- The Washington Times - Saturday, June 25, 2016

The first time writer/director Judd Apatow became aware of his surname being used to describe a new breed of comedy, which he read in The New Yorker, he claimed that it wasn’t “really about me” but rather was his continuation of the work of such forebears as Garry Schandling and James L. Brooks.

“I think of it as comedy that cares about the emotional life of characters,” Mr. Apatow told The Washington Times. “It’s just something that I’m doing my variation on.”

The filmmaker known for “The 40-Year-Old Virgin,” “Knocked Up,” “Trainwreck” and producing and writing many others will be appearing in a stand-up comedy showcase alongside pals Michael Che and Pete Holmes at the Kennedy Center’s Eisenhower Theatre Saturday evening. The event will serve both as entertainment for District audiences as well as a fundraiser for the Cystic Fibrosis Foundation.

“It’s a fun comedy program, and it’s a ridiculous honor to get to perform at the Kennedy Center,” Mr. Apatow said, adding that his friend Schandling’s brother, Barry, died of the disease when Schandling was just a boy.

Mr. Apatow, a native of Syosset, New York, came to Hollywood as a teenager to follow in the footsteps of heroes like Schandling and Steve Martin. He started out as a producer on such shows as “The Critic” and “The Ben Stiller Show” before moving on to work with Schandling on the seminal “The Larry Sanders Show.” All the while he was churning out scripts and refining his comic touch. He once roomed with Adam Sandler, who would later star in Mr. Apatow’s “Funny People” in 2009.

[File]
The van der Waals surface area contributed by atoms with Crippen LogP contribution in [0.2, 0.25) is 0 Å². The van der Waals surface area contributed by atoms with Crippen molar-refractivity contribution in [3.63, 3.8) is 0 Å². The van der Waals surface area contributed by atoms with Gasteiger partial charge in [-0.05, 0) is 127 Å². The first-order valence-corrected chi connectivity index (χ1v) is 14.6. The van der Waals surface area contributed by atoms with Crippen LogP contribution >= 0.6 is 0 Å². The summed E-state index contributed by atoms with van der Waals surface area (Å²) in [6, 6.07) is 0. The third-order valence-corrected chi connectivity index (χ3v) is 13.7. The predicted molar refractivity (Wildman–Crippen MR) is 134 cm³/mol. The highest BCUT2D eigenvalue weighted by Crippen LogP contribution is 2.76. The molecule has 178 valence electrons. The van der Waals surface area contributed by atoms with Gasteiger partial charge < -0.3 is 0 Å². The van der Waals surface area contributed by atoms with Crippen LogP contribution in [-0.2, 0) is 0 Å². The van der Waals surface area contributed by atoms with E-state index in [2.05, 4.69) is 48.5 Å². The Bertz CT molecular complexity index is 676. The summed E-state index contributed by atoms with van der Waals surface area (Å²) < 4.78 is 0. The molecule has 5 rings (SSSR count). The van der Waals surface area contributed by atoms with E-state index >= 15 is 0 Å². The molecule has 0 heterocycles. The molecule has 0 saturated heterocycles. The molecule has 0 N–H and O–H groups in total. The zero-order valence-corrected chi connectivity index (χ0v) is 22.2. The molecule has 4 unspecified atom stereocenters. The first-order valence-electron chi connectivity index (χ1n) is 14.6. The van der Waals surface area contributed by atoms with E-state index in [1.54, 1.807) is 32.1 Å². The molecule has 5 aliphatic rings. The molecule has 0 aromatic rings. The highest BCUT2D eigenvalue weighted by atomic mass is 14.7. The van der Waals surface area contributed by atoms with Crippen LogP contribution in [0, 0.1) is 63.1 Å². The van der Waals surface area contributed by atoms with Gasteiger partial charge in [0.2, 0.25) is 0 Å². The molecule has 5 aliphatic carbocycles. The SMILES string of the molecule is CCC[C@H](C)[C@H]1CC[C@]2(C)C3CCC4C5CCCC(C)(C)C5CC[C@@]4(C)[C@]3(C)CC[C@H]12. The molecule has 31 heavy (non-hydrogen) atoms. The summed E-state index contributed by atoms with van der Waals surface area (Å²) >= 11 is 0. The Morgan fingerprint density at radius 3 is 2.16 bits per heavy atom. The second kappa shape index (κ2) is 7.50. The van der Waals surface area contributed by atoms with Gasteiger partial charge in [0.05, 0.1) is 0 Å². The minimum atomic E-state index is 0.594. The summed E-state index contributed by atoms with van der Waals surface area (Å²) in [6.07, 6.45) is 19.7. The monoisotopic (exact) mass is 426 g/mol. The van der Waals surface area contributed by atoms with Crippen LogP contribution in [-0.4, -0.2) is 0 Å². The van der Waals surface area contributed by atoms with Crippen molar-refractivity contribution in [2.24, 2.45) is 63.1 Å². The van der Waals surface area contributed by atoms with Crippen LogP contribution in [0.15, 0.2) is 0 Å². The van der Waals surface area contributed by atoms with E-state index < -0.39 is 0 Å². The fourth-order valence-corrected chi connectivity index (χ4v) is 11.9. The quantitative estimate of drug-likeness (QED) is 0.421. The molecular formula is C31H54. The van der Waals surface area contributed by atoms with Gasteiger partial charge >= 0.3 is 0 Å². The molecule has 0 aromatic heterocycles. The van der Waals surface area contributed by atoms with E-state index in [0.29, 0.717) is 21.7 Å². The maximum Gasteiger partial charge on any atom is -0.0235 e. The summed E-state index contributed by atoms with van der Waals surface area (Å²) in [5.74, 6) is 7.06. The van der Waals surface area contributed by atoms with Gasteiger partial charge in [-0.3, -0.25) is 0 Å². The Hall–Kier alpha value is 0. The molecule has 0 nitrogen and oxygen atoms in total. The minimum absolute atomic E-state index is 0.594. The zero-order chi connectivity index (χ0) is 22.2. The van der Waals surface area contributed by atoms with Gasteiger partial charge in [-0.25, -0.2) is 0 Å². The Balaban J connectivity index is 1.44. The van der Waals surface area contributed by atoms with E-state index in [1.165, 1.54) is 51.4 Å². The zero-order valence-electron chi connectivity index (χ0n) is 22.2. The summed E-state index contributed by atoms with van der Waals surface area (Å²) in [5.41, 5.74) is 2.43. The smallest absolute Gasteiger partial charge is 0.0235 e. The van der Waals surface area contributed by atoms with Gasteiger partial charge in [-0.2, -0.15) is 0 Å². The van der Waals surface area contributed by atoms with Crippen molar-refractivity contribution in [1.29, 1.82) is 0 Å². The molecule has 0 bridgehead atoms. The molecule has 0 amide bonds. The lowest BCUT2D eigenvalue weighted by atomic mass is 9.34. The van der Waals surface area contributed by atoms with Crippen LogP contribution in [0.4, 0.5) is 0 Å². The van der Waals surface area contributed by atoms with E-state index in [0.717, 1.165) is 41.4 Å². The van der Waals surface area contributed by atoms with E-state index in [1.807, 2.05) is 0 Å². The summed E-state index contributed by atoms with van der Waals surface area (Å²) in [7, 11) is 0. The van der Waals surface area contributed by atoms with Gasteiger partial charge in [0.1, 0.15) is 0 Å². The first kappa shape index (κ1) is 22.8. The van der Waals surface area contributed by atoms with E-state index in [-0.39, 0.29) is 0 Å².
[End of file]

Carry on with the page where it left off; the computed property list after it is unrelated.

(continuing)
Soon he was on the inside, talking shop with those whose output he grew up admiring. Mr. Apatow even wrote a book called “Sick in the Head,” in which he recorded conversations with Mel Brooks, Jerry Seinfeld, Jon Stewart, Harold Ramis and Lena Dunham.

Miss Dunham is the star and creator of “Girls,” the raunchy HBO show about contemporary dating that freely traffics in graphic nudity and sex. Mr. Apatow has written several episodes of the show himself.

“All of our daughters are those characters whether we like it or not,” Mr. Apatow said when asked if he worries his own children might become like the characters on the show. “The theory [is] that they don’t know who they are; they’re flailing about.

“I don’t think [my daughters] are avoiding that, I just don’t want to hear about it,” he said of the often-difficult transitions of adolescence. “Sometimes your kids would like to tell you what happened in detail,, and you have to remind them, I don’t want to know.”

With perhaps too-knowing timbre, he added, “It’s important to keep secrets from your parents.”

Mr. Apatow began a trend in his films with comedies that clock in at over two hours. Whereas the director’s cut of “The 40-Year-Old Virgin” found even more humor with deleted scenes restored, critics complained that “Knocked Up” and “Funny People” dragged with their two-hour-plus theatrical run times.

“My favorite movies like ‘Terms of Endearment’ [are over two hours], and I thought people watch seven episodes of TV shows at a time, so people are basically watching what is like a long movie at home all the time,” Mr. Apatow said of his decision to go long. “I generally just need like seven more minutes to say what I gotta say.”